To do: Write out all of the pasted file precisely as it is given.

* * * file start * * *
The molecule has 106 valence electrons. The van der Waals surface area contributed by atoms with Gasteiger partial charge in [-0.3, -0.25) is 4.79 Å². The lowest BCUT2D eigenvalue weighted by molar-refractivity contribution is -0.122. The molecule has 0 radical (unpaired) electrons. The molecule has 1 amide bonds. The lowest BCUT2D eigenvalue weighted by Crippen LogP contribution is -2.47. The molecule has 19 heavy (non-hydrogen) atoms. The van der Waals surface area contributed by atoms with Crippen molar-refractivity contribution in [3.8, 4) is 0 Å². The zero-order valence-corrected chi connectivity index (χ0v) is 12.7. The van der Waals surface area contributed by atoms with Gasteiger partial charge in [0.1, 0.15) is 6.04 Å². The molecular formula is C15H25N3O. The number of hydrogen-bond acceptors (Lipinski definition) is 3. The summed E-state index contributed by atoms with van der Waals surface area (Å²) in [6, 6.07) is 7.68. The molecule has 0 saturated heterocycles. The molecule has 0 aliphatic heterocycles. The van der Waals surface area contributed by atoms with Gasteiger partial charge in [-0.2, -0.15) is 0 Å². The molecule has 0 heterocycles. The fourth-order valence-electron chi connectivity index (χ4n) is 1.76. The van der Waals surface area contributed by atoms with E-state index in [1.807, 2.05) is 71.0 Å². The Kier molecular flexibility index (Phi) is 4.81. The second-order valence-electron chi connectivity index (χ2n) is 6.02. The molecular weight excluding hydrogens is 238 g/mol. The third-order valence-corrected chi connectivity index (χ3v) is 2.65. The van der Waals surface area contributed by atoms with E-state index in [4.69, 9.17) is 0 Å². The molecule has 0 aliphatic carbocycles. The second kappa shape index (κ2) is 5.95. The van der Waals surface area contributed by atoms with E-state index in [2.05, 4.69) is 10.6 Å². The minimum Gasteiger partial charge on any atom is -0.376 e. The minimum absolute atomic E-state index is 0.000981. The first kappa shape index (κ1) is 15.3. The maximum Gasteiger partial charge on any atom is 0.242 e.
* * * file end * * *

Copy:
The molecule has 106 valence electrons. The van der Waals surface area contributed by atoms with Gasteiger partial charge in [-0.3, -0.25) is 4.79 Å². The lowest BCUT2D eigenvalue weighted by molar-refractivity contribution is -0.122. The molecule has 0 radical (unpaired) electrons. The molecule has 1 amide bonds. The lowest BCUT2D eigenvalue weighted by Crippen LogP contribution is -2.47. The molecule has 19 heavy (non-hydrogen) atoms. The van der Waals surface area contributed by atoms with Crippen molar-refractivity contribution in [3.8, 4) is 0 Å². The zero-order valence-corrected chi connectivity index (χ0v) is 12.7. The van der Waals surface area contributed by atoms with Gasteiger partial charge in [0.1, 0.15) is 6.04 Å². The molecular formula is C15H25N3O. The number of hydrogen-bond acceptors (Lipinski definition) is 3. The summed E-state index contributed by atoms with van der Waals surface area (Å²) in [6, 6.07) is 7.68. The molecule has 0 saturated heterocycles. The molecule has 0 aliphatic heterocycles. The van der Waals surface area contributed by atoms with Gasteiger partial charge in [-0.2, -0.15) is 0 Å². The molecule has 0 heterocycles. The fourth-order valence-electron chi connectivity index (χ4n) is 1.76. The van der Waals surface area contributed by atoms with E-state index in [1.807, 2.05) is 71.0 Å². The Kier molecular flexibility index (Phi) is 4.81. The second-order valence-electron chi connectivity index (χ2n) is 6.02. The molecular weight excluding hydrogens is 238 g/mol. The third-order valence-corrected chi connectivity index (χ3v) is 2.65. The van der Waals surface area contributed by atoms with E-state index in [4.69, 9.17) is 0 Å². The molecule has 0 aliphatic carbocycles. The second kappa shape index (κ2) is 5.95. The van der Waals surface area contributed by atoms with E-state index in [2.05, 4.69) is 10.6 Å². The minimum Gasteiger partial charge on any atom is -0.376 e. The minimum absolute atomic E-state index is 0.000981. The first kappa shape index (κ1) is 15.3. The maximum Gasteiger partial charge on any atom is 0.242 e.